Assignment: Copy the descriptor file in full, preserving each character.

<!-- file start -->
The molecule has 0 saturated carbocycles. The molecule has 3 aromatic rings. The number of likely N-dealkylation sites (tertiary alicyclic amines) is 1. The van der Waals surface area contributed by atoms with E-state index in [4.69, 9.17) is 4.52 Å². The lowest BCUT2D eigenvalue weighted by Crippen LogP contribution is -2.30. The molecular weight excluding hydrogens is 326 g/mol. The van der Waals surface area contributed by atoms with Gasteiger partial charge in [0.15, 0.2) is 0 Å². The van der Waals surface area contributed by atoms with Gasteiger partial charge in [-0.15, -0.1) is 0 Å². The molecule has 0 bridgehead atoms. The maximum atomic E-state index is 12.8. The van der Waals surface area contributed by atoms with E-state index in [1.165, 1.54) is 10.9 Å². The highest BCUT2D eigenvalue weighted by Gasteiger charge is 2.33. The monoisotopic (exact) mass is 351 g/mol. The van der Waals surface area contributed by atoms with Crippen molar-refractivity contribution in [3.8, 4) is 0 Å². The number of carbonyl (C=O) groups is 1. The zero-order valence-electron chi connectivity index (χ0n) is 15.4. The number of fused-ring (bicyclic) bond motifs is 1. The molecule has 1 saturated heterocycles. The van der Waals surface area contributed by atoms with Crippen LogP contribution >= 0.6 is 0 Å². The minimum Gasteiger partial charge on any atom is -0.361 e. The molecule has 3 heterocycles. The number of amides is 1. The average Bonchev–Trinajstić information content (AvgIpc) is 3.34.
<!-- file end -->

The molecule has 0 saturated carbocycles. The molecule has 3 aromatic rings. The number of likely N-dealkylation sites (tertiary alicyclic amines) is 1. The van der Waals surface area contributed by atoms with E-state index in [4.69, 9.17) is 4.52 Å². The lowest BCUT2D eigenvalue weighted by Crippen LogP contribution is -2.30. The molecular weight excluding hydrogens is 326 g/mol. The van der Waals surface area contributed by atoms with Gasteiger partial charge in [0.15, 0.2) is 0 Å². The van der Waals surface area contributed by atoms with Gasteiger partial charge in [-0.15, -0.1) is 0 Å². The molecule has 0 bridgehead atoms. The maximum atomic E-state index is 12.8. The van der Waals surface area contributed by atoms with E-state index in [1.165, 1.54) is 10.9 Å². The highest BCUT2D eigenvalue weighted by Gasteiger charge is 2.33. The monoisotopic (exact) mass is 351 g/mol. The van der Waals surface area contributed by atoms with Crippen molar-refractivity contribution in [3.8, 4) is 0 Å². The number of carbonyl (C=O) groups is 1. The zero-order valence-electron chi connectivity index (χ0n) is 15.4. The number of fused-ring (bicyclic) bond motifs is 1. The molecule has 1 saturated heterocycles. The van der Waals surface area contributed by atoms with Crippen LogP contribution >= 0.6 is 0 Å². The minimum Gasteiger partial charge on any atom is -0.361 e. The molecule has 3 heterocycles. The number of amides is 1. The average Bonchev–Trinajstić information content (AvgIpc) is 3.34.